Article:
In a merger or acquisition, discord of company cultures and disparate systems can cause the demise of a once-promising partnership. About 70% of acquisitions fail when post-acquisition results don’t meet pre-closing expectations. Many of these M&A failures are caused by poorly executed integration.
What’s surprising is that M&A failures are avoidable with careful integration planning and strategic post merger integration. Pre-acquisition, it takes a lot of forethought on how company cultures might clash and how their systems will integrate. Post-acquisition, it takes a ton of strategic elbow grease to rapidly align systems (and eliminate some), retain productive employees, keep customers, and make stakeholders happy.
It seems like every company owner dreams of achieving major traction in the marketplace. That fast track growth, however, often comes at a cost. Things get taped together. There’s no process to speak of. Systems? Ha. Things go missing, including clients and team members. Lack of resources means that even the crown jewel, the company’s ability to out-innovate, may be put on hold just to keep up.
When a company grows faster than the capabilities of the leadership team, the end result is often a splat: the company hits the wall.
Smart fast-growing companies are combatting this with fractional or part-time executives.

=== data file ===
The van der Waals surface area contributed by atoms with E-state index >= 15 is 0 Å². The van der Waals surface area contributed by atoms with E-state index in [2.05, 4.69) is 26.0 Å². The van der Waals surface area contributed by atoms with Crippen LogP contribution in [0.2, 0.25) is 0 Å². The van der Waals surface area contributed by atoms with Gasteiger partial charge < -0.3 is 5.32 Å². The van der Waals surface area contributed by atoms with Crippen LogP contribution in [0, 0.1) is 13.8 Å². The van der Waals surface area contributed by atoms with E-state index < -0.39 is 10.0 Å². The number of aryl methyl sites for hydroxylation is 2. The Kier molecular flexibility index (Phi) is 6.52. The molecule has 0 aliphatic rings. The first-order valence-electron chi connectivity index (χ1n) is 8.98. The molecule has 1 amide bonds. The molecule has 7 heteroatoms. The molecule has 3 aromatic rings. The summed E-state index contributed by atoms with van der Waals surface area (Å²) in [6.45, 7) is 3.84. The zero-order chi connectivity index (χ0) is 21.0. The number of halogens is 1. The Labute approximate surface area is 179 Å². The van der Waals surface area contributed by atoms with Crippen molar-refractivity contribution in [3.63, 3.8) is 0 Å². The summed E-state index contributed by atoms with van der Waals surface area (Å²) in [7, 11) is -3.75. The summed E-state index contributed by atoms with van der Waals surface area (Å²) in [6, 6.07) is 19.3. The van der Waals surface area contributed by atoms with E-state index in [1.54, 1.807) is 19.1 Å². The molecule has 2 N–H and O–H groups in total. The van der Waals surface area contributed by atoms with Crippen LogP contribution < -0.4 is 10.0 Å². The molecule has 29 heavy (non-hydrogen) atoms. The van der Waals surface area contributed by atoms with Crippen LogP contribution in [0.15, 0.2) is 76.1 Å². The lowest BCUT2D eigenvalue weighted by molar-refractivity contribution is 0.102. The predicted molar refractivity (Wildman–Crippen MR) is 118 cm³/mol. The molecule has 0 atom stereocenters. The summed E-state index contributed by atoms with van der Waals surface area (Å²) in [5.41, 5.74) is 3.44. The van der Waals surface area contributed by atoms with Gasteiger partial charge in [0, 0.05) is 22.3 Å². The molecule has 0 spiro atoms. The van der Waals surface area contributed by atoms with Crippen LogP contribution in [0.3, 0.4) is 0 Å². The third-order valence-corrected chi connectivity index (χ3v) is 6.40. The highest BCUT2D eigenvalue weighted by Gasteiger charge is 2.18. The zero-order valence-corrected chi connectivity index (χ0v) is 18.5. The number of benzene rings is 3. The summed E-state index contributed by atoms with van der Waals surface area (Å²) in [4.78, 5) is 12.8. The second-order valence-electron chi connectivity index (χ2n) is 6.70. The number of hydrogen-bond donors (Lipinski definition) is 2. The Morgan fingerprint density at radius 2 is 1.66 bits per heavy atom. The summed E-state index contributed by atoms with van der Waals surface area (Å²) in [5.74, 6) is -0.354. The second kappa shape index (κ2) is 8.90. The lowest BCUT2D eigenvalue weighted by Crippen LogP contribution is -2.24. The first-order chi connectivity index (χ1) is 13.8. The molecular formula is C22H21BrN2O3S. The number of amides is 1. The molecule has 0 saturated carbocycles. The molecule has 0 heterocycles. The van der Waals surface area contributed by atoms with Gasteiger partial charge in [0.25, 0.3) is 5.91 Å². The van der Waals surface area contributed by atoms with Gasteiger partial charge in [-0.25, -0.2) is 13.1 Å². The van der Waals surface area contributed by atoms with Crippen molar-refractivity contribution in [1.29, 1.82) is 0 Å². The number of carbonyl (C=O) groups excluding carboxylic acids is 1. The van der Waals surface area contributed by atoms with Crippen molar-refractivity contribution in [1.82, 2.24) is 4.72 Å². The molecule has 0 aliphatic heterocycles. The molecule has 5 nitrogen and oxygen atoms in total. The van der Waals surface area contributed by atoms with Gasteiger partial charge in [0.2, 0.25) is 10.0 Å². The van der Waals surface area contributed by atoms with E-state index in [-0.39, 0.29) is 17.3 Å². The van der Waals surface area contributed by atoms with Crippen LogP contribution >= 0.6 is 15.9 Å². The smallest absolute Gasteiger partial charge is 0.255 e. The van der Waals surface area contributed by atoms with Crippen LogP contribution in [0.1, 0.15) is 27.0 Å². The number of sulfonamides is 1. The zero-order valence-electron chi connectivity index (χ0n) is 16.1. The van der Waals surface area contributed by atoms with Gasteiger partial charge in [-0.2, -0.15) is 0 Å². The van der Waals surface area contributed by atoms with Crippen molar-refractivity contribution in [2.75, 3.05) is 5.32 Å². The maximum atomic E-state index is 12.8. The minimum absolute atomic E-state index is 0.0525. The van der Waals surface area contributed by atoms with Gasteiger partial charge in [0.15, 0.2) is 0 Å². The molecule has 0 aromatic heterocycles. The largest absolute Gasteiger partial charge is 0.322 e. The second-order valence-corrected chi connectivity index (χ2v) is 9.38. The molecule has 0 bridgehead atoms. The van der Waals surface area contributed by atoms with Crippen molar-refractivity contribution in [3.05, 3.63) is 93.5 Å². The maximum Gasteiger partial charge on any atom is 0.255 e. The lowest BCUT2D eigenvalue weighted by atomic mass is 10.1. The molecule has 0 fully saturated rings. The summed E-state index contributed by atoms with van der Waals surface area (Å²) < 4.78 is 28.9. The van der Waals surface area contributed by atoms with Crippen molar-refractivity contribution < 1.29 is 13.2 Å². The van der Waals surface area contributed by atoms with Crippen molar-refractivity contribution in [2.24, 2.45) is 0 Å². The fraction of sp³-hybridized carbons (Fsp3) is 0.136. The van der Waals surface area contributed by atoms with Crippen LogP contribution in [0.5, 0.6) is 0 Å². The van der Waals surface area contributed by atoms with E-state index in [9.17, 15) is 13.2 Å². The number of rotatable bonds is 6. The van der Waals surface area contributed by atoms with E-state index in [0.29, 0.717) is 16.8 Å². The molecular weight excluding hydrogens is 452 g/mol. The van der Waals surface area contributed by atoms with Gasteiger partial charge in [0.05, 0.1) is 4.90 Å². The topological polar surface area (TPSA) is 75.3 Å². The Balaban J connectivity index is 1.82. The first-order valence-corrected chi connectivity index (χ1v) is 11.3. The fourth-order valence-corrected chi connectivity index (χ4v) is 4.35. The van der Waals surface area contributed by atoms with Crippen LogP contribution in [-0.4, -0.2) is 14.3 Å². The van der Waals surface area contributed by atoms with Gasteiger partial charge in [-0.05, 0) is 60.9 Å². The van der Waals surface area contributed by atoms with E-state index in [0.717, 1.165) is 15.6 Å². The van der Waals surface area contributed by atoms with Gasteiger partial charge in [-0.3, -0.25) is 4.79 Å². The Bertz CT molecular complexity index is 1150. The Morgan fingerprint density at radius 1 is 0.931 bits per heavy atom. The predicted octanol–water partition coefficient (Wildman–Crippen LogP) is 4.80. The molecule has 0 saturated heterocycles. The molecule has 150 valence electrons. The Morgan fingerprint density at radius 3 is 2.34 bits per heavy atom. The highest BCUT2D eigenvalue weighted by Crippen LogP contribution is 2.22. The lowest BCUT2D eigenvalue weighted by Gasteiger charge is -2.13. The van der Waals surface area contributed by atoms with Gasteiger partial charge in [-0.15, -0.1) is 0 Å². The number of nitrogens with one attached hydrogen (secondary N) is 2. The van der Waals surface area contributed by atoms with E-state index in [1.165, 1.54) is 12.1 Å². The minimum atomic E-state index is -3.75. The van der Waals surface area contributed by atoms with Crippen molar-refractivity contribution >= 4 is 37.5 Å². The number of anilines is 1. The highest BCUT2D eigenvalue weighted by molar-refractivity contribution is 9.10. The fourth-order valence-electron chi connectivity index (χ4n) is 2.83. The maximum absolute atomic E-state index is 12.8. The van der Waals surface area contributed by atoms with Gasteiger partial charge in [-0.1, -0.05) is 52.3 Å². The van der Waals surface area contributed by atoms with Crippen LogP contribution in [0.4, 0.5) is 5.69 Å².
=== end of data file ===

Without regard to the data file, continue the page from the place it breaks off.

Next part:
According to a Harvard Business Review report, the failure rate for mergers and acquisitions sits between 70 and 90%. Even before the deal closes, it’s not uncommon for deals to unravel.
If the odds can be overwhelmingly negative, what can you do to increase your chance of success if you are looking to sell your business?
Don’t wait for the M&A process to begin to get your team in gear – that’s a sure fire way to fail.
Cash flow mismanagement is a common problem among small and mid-sized businesses. But many owners do not have the experience to precisely pinpoint where cash flow mismanagement has occurred, nor the background to develop plans designed to counter those cash flow issues.
Cash Flow Analysis and Financial Statements
A typical small or mid-sized business owner can spend hours examining his or her company’s financial statement, and nevertheless fail to see the underlying causes of cash flow problems, whether they be mismanagement of receivables, problems in pricing strategy, erosion of margins, escalating operational costs or other cash flow problems.